Wednesday, February 14, 2007

Site Updates; Greenbush Ceremony; Vandalism; and so forth

(Originally Posted February 13, 2007)

You may have noticed the slimmer logo above. This is a preview of the excitement that's building behind the scenes here at TransitHistory, as I'm working hard on the long-awaited "full" launch of TransitHistory, complete with new blogs, a newsroom, advertising, and the very first Boston Transit eMuseum exhibit. These things are still several days away from implementation, but tomorrow's stowstorm should help give me time to work in it, provided I don't lose power.
In other news, I was lucky enough to attend the Greenbush "Golden Spike" ceremony last week. Aside from drinking Dunkin Donuts hot chocolate and eating several DD donuts at MBTA expense, I got to watch as the transit big wigs of Boston each claimed a bit of personal responsibility for the new Commuter Rail line, which will open "this year." It was a neat little ceremony, held in Braintree where the line splits from the rest of the Old Colony network. We had to park in Weymouth, and were then shuttled by MBTA bus to the undisclosed location, where two engines and a large white tent were set up. Inside, various members of the media, dignitaries, invited guests, and myself watched the speaking portion of the program.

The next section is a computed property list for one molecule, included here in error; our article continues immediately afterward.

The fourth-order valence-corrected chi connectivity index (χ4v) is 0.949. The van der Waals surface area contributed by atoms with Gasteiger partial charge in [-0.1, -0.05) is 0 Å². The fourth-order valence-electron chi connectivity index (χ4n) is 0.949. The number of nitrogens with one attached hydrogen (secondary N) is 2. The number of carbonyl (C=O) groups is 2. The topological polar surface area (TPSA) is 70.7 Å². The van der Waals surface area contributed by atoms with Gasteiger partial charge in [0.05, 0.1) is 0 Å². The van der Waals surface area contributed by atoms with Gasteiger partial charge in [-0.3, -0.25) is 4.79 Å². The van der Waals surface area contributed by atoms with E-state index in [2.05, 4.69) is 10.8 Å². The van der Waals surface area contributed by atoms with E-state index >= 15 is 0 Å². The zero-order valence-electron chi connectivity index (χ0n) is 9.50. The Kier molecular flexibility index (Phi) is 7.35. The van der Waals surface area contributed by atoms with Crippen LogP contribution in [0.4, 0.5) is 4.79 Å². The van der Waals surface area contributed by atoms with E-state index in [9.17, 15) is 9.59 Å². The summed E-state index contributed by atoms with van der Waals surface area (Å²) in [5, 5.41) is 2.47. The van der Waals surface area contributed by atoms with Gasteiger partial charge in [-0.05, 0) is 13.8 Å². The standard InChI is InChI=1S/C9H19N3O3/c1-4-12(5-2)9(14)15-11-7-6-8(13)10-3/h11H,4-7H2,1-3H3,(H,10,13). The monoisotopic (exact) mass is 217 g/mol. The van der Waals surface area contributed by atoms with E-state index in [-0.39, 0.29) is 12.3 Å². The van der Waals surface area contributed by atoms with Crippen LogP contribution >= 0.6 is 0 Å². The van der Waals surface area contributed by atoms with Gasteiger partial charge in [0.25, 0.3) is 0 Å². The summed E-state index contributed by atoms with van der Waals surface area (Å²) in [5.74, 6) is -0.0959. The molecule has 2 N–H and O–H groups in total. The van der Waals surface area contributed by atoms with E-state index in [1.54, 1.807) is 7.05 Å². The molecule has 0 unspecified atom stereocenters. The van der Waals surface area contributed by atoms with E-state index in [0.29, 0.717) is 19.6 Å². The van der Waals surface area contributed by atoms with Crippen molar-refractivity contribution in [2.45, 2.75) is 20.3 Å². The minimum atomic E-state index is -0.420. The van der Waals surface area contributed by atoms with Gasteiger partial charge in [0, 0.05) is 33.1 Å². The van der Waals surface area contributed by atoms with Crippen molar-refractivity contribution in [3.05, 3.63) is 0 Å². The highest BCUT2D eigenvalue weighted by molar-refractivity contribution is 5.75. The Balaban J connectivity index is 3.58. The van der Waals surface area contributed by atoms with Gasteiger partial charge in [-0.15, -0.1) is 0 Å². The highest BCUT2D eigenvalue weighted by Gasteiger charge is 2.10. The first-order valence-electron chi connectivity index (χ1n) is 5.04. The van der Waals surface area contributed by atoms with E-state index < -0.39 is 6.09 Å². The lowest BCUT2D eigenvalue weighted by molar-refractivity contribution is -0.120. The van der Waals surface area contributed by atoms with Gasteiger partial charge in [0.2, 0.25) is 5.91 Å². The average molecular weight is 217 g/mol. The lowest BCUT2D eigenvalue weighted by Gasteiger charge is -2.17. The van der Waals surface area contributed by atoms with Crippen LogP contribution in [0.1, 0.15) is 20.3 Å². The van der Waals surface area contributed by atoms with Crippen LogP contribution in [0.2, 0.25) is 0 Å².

I filmed the whole thing, but YouTube wouldn't let me upload it since it's "too long", though it is only 30 minutes from the first fluff piece to the driving of the golden spikes. (The latter was the most entertaining part, as the Lt. Governor threatened to swing his spike-driver-tool (sorry I'm blanking on the official term) at the rest of the dignitaries. I'll try and at least get that up soon.)

Also of note is the "freebie" they gave out, which is the real reason why I attend these ceremonies: a black-painted railroad spike with "GREENBUSH 2007...." printed in generic type on one side. Both the most unique and the most lame freebie I've gotten yet.

In still other news, last weekend the local media (th included) hyped a convergence of vandals upon the city of Boston. Transit Police were on high alert, and actually busted a few creeps driving around in Braintree who allegedly tagged several subway cars at Forest Hills. The common excuse for graffiti art is that it's "public art" and freedom of speech, but take it from an artist: it isn't. Tagging a subway car or other transit property only ends up costing the fare-paying riders and taxpayers of Massachusetts. If I had to pay to view art, I'd rather go to a gallery.

No comments:

Layout By Blogcrowds